Married to the Earl
“It is hard to see how this will become a hospital,” she murmured.
“I should imagine you would rather see it as a grand house once more, ready for a ball.”
She glared at him. “Considering we hardly know one another, Lord Newhaven, it is a wonder you can imagine anything that I might think.”
He shrugged. “It is not hard to take a guess.”
“If we wish to take guesses, I would rather expect you would prefer this house to be used for raucous house parties.”
His lips quirked. “I suppose we should cease guessing then.”
“That would be preferable, yes.”
“Let us continue our tour.” He opened another door, leading through into a drawing room.
No furnishings existed and a thick layer of dust coated the grand stone mantlepiece. Beneath her feet, the rugs were worn and frayed. “This is going to take a lot of funds.”
“My understanding is we have enough to ensure the house can be converted into a hospital, but our current pledges will not cover the ongoing running of it.”
So, he knew something about his charity. That was interesting. She could not be certain why the earl had decided to take a closer look at how things were run but he was not entirely ignorant. However, if he was to be interfering with her work, she would have to speak up. They had far too much toil ahead of them for him to be causing any chaos.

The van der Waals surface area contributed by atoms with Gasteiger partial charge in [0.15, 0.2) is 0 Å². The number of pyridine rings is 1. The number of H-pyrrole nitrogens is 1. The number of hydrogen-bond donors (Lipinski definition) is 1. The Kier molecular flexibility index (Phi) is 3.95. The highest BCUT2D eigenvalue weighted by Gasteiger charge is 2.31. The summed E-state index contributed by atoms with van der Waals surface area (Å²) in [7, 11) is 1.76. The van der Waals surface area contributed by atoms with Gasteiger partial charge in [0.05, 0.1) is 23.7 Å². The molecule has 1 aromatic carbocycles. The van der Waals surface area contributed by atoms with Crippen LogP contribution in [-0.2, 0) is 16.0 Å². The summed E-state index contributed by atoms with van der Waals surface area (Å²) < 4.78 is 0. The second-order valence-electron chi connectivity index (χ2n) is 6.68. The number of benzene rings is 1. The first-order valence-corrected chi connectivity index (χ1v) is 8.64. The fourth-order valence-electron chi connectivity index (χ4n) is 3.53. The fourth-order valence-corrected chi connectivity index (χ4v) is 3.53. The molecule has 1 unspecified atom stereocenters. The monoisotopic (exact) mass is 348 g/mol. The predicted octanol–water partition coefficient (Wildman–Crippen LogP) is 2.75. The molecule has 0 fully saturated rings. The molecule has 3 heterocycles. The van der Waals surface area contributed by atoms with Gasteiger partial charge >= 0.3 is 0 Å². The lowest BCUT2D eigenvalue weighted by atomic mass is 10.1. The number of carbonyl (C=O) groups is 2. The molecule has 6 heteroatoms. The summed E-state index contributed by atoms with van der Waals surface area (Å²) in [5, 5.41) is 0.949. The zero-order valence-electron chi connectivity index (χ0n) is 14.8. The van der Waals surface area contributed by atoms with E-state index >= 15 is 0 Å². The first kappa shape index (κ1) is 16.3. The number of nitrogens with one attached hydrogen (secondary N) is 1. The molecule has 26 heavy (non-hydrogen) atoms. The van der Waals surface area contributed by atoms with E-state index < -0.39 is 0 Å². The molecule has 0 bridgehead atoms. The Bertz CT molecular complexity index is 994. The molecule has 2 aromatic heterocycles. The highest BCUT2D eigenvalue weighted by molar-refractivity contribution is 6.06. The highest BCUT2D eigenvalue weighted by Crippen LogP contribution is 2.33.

She paused by the fireplace and turned to face him as he wrenched open the shutters on one window. Blinking in the sudden influx of light, she tilted her head. “Why exactly have you decided to assist the charity? Mr. Bartlett told me you are only a figurehead.”
She lifted a brow.
“Does it surprise you that I might wish to actually have a hand in the running of the charity?”
A smile curved his lips. “Well, I do enjoy a frank woman.” He strode over to join her by the fireplace. “And why have you taken up the mantle as the charity’s latest philanthropist?”
She could come up with some pithy remark perhaps. Some flippant reply that would have him eyeing her with amusement once more, but she could not help feel they had reached some odd moment of honesty. She blew out a breath. “I should like to find something useful with which to occupy myself. Being a widow is a tiresome occupation.”
“For someone like you, I imagine it is.”
“Someone like me?” She stiffened her shoulders.
“Someone as vivacious and as intelligent as you.”
The air flew from her lungs. She let her shoulders drop. “Oh.” for some reason, the flattery made her cheeks warm.